Qualitative research from the Netherlands shows that half of the patients use the word “euthanasia” to express their request.3 The other half uses vague terms. In this regard, the authors refer to the important role of the nurse in registering and correctly interpreting the request. Because of their specific expertise and daily involvement in the care of terminal patients, nurses are the most appropriate people to determine, together with other caregivers (including doctors), whether the request is genuinely a euthanasia request and whether the request originates from the patient himself. Research brings to light the fact that nurses do not always interpret the euthanasia request as meant by the patient. Precisely as a result of their immense personal involvement and long standing relationship with the patient, in some cases nurses go by their feelings regarding the request, without fully examining those feelings.3
Australian nurses almost always inform the other nurses (92%) and the physician (90%) about the patient’s request to accelerate death. In 68% of cases, the family is informed.4 A study in which Japanese palliative care nurses were compared with the Australian nurses from the study just mentioned revealed comparable statistics as far as informing other nurses and the physician is concerned. On the other hand, the family is more frequently (p<0.0001) informed by Japanese nurses than by Australian nurses.11
The results of the Dutch qualitative research show that informing the physician, and especially informing other nurses, about the request usually takes place without the patient’s consent3 even though, in the Netherlands, requesting consent was one of the guidelines put forward by the Royal Dutch Medical Association and the National Nurses Association.12 The authors suggest that a possible explanation for this is the fact that nurses act out of habit and are insufficiently aware of the need for extreme care in dealing with information regarding ethically sensitive issues like euthanasia.3
Participation in decision making
Participation by nurses in decision making is usually limited to taking part in discussions; nurses seem to have very little say in the actual decision making process. In the Dutch qualitative research, nurses thought that a formal vote in decision making was not a necessity, but they did think it was important that they be heard, precisely because of their everyday involvement in terminal care and their specific expertise in the field.3
The medical literature shows, however, that participation by nurses in discussions about a euthanasia request or assisted suicide is absent in about half of the cases.14,15 Differences can be noted in the extent to which physicians consult with nurses. In the first place, the physician’s specialty plays a role: Dutch specialists (in internal medicine, pulmonology, cardiology, neurology, or surgery) and nursing home physicians consult more frequently with nurses than Dutch general practitioners (GPs) in cases of euthanasia or assisted suicide. Among Dutch specialists and nursing home physicians, consultations take place in 95% of cases. On the other hand, Dutch GPs have consultations with the nurses involved in 55% of cases.16 One possible explanation for this discrepancy put forward by the authors is the work environment. Compared with nursing home physicians or specialists, GPs usually have a more personal relationship with their patients, one in which nurses play no part. The differences in the extent to which physicians consult based on their specialty is illustrated by another Dutch study.17 As far as GPs are concerned, there were consultations in 17–40% of reported cases of euthanasia. If one only looks at the cases in which nurses are involved in patient care, the consultation rate is 64%. Among Dutch specialists (in various disciplines), this percentage is notably higher: nurses were consulted in 75–86% of cases.17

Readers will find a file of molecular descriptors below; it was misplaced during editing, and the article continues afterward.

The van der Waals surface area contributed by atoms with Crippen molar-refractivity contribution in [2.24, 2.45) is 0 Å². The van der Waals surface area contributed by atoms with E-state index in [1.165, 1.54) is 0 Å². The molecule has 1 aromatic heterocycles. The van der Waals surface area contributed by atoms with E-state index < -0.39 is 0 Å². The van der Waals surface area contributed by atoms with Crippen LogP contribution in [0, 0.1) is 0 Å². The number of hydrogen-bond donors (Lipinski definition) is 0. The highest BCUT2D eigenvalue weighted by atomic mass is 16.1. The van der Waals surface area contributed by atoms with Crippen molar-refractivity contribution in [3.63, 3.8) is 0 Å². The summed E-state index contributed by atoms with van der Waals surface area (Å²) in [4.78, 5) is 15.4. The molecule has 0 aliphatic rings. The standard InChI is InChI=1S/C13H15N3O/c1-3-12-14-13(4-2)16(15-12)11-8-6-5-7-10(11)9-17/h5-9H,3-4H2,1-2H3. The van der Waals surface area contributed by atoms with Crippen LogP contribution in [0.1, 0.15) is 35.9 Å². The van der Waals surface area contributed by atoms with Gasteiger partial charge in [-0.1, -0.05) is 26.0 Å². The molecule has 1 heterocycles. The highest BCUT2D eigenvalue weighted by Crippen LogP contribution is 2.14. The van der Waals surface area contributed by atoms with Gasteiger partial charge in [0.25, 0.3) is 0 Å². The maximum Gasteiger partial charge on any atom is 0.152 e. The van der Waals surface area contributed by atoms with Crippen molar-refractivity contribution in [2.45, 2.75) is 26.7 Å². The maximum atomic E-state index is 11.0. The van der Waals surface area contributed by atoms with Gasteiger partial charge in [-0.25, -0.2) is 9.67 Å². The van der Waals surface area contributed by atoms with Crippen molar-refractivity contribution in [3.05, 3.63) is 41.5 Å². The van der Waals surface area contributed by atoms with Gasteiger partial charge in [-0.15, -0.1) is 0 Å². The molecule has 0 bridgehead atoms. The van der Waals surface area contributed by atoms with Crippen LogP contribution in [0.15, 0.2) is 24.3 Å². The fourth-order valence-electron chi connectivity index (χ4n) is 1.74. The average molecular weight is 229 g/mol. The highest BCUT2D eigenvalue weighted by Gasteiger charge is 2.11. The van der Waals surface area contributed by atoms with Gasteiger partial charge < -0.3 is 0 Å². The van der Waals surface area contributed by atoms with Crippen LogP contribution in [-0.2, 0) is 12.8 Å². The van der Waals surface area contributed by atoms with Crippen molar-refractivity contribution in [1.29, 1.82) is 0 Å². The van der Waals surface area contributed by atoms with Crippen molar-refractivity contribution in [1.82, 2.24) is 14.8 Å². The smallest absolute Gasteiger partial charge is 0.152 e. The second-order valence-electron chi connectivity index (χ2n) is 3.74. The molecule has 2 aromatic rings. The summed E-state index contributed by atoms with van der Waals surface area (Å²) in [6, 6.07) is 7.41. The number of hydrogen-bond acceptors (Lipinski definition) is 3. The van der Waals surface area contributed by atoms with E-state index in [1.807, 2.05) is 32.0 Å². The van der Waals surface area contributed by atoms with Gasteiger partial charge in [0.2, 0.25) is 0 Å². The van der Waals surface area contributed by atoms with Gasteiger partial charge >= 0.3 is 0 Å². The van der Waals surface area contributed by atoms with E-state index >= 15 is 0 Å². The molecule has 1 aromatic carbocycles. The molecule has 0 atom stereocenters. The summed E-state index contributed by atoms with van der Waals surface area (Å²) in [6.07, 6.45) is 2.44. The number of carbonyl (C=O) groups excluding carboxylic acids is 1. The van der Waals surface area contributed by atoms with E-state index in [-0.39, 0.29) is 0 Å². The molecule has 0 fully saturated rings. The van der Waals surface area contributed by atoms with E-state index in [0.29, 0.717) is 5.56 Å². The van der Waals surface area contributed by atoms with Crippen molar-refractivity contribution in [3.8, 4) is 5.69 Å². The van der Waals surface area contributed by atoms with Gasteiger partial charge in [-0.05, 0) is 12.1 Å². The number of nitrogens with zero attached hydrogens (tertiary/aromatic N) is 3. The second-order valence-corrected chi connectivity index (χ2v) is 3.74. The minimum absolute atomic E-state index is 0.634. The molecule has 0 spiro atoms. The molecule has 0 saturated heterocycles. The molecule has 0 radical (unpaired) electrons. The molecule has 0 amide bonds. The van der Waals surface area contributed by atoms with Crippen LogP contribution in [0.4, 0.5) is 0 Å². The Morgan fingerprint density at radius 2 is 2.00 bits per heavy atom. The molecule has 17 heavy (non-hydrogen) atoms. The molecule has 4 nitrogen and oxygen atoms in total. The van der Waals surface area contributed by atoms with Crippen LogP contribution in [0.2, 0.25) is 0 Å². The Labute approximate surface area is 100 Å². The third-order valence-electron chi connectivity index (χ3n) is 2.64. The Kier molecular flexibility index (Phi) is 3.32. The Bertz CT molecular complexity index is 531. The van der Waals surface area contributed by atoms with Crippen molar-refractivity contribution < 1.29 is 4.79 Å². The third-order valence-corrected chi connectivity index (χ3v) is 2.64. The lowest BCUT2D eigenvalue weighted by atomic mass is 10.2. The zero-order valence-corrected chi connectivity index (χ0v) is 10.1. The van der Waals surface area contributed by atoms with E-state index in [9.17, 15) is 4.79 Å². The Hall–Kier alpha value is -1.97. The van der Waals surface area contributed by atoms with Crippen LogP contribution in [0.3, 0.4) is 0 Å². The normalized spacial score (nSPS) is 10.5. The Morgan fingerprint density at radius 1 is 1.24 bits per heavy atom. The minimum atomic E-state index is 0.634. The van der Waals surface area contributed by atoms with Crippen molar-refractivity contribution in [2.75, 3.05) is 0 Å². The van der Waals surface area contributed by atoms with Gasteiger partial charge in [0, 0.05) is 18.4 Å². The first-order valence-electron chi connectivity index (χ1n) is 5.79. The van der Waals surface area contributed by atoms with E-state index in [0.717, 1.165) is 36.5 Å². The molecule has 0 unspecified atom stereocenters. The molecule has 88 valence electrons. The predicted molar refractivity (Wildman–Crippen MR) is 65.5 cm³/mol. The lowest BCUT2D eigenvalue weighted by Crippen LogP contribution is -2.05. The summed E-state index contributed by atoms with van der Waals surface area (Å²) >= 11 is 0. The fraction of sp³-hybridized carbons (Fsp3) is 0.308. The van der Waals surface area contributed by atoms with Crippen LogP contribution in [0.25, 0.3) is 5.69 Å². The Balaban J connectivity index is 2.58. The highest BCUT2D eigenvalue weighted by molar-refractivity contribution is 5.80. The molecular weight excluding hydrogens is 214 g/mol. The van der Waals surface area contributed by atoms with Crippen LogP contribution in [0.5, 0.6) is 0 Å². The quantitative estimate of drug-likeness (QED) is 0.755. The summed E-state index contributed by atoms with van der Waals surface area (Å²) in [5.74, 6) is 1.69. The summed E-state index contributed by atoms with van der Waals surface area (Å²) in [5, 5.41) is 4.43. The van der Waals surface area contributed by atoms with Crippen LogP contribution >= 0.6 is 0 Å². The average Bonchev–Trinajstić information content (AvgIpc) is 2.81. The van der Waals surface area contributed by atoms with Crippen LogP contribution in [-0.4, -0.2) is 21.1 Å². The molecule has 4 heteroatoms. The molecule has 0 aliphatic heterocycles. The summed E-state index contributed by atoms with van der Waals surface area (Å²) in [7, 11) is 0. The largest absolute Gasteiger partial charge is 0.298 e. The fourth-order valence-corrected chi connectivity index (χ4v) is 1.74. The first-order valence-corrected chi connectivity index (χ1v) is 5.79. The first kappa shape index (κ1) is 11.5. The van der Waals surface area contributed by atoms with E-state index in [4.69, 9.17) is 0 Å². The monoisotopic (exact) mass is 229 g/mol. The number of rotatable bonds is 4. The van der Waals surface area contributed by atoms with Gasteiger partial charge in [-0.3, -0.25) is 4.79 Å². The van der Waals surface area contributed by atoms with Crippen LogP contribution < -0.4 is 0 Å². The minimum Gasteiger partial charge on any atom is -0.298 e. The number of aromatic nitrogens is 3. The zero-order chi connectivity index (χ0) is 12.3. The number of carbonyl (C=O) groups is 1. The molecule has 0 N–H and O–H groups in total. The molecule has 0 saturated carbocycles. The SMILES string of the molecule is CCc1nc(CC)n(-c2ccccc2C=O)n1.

The extent of consultation between physician and nurses also varies according to the topic of consultation. In 52% of cases, Dutch GPs consulted nurses about the patient’s request for euthanasia or assisted suicide when professional nurses were involved in treating the patient. Consultations were carried out to a lesser extent about the physician’s intention to perform euthanasia or assisted suicide (40%) and the physician’s actually carrying it out (36%).14
Respect for the patient’s wishes was the primary reason given by Dutch GPs for not consulting nurses. Some of the other reasons cited were: the physician not considering it necessary to consult, lack of time, the limited involvement of nurses in care, and the physician’s wish to safeguard confidentiality.16
Carrying out euthanasia
The role played by the nurse in carrying out euthanasia can vary from simple presence in person to the actual administration of the lethal medication.
In general, the nurse has a role that consists primarily in assisting the patient and family. This means good patient oriented care not only in the days and hours leading up to, but also during the administration of the lethal medication.3 One surprising finding is that Dutch homecare nurses are absent at the moment the lethal medication is administered in 90% of cases.16 In 3% of cases, the nurse is present in the house but not at the patient’s bedside. This means that in 7% of cases, homecare nurses are present at the patient’s bedside during administration of the lethal medication. In a nursing home, this percentage is 60%.16